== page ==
Member Insights: Arrival Of Athletics Association Proves Athlete Movement Is A Runaway Train
July 17, 2020
This week’s arrival of the Athletics Association proves athlete movement is a runaway train intent on putting athletes at the centre of how sport is run, says Ben Nichols in our latest Member Insights piece.
Earlier this month, I put pen to paper to articulate how, through what seems to be a continual drip feed approach, athletes across the world had found their voice.
On a whole stream of issues ranging from, on one hand, athletes collectively calling for governance changes to their sports or anti-doping reform to, on the other hand, individual athletes spurred on to create lasting societal change on issues such as race or poverty, athletes have, with ever-increasing momentum, been finding their voice.
The desire for the commissions to have full autonomy has faced a reality check by the semi-attachment to the ruling body for their sport.
This week, as if further evidence were needed of this sea change in sport, the Athletics Association launched to ensure that track and field athletes would be at the heart of their sport’s decision-making process. If nothing else, the Athletics Association’s launch proves, as with the inception of athlete-led movement Global Athlete 18 months ago, that the fearless no-strings-attached athlete voice movement is in the ascendancy. And by announcing their plans to provide support services and member benefits for athletes, including a hardship grant fund, training courses, and discounts on products, it’s clear that this athlete-run body has put long, hard thought into how to provide a leg up to athletes.
The Athletics Association was revealed earlier this week, with key athletes such as Katarina Johnson-Thompson and Adam Gemili.
Athlete Commissions in their more “traditional” form – those commissions that are established by existing sports governing bodies and federations – have made inroads in recent years, by ensuring to an extent, that their parent organisations heed, or at least listen to their views. However, despite the clear advantages of the existence of these commissions, their limitations have been self-evident by the very fact that they are attached “at the hip” to their parent organisations. The desire for the commissions to have full autonomy has faced a reality check by the semi-attachment to the ruling body for their sport.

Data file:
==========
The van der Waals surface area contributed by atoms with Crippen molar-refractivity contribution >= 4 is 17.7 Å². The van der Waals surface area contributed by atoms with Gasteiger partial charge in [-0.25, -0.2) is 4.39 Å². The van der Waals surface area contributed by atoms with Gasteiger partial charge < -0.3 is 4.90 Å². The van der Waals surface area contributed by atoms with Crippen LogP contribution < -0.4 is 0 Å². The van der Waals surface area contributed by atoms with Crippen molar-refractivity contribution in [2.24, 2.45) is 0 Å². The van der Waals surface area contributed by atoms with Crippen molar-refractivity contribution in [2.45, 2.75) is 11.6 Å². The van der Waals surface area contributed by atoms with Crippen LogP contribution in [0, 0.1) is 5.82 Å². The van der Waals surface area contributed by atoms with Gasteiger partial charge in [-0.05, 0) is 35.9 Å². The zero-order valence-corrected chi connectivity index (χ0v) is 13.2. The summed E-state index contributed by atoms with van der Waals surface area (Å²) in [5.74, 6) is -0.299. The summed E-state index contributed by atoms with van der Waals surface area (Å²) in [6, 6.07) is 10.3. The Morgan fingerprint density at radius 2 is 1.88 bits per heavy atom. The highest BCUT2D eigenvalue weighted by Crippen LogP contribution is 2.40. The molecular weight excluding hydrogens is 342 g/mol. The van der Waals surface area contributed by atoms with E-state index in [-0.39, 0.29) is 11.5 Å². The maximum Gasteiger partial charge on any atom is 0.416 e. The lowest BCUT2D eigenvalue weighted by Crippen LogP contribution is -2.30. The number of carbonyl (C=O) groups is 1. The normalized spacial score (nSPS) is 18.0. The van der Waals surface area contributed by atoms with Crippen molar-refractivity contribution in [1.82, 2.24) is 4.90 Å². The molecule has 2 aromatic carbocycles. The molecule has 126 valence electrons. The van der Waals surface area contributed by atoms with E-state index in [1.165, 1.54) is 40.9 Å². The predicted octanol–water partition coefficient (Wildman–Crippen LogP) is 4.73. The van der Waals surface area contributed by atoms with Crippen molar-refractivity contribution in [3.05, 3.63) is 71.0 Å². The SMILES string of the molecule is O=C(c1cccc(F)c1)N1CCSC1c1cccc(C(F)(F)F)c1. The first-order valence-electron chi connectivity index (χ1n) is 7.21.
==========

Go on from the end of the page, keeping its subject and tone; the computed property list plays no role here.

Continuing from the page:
Even the World Anti-Doping Agency’s (WADA’s) Athlete Committee which, with the widely-respected Beckie Scott at its helm, proved for many years to be such a frontrunner for how Athlete Committees could, or should, operate, eventually proved to be hampered by the confines of the structures in which it operated; it’s at-odds position with its parent organisation on what it believed was an underwhelming response by WADA to the Russian doping crisis eventually led to the resignation of members such as now-British Athletes Commission Chair, Vicki Aggar.
If they approach positive reform of their sport in the right spirit – not through a ‘them versus us’ approach – then athletics will be the real winner.
The Athletics Association, or at least its promise, offers something different. Clearly established as a result of the not-wholly-popular changes to Diamond League events on the World Athletics calendar, the Association comes at a time when other issues such as the restrictive practices on athletes marketing themselves at an Olympic Games (Rule 40) and athletes being unable to peacefully protest on the biggest stage of them all (Rule 50), are at the fore. With these controversial sporting issues to be addressed, this free-spirited new-style athlete commission is very much of its time. An Athlete Commission 2.0. An Athlete Commission re-booted; and one fit for the modern age.
In its own words, the Association is launching to ‘protect and advance the future of athletics by unifying and defending the voice of elite track and field athletes worldwide’. It has positive aims. Aims which could be achieved by working collaboratively with other commissions – such as the World Athletics Athletes Commission – and with administrators who have the best interests of their sport at heart.
If they approach positive reform of their sport in the right spirit – not through a ‘them versus us’ approach – then athletics will be the real winner. And World Athletics will benefit too, because it is only through real athlete “buy in” to the strategic direction of the sport, that track and field athletics can move forward as one.
It is only with that athlete “buy in” – and the diversity of opinion that comes with athlete consultation – that sport can truly claim to be athlete-centred.
Ben Nichols is an international sports communication consultant, who has previously worked for the Commonwealth Games Federation, Athletics Integrity Unit, World Anti-Doping Association and Right Formula.
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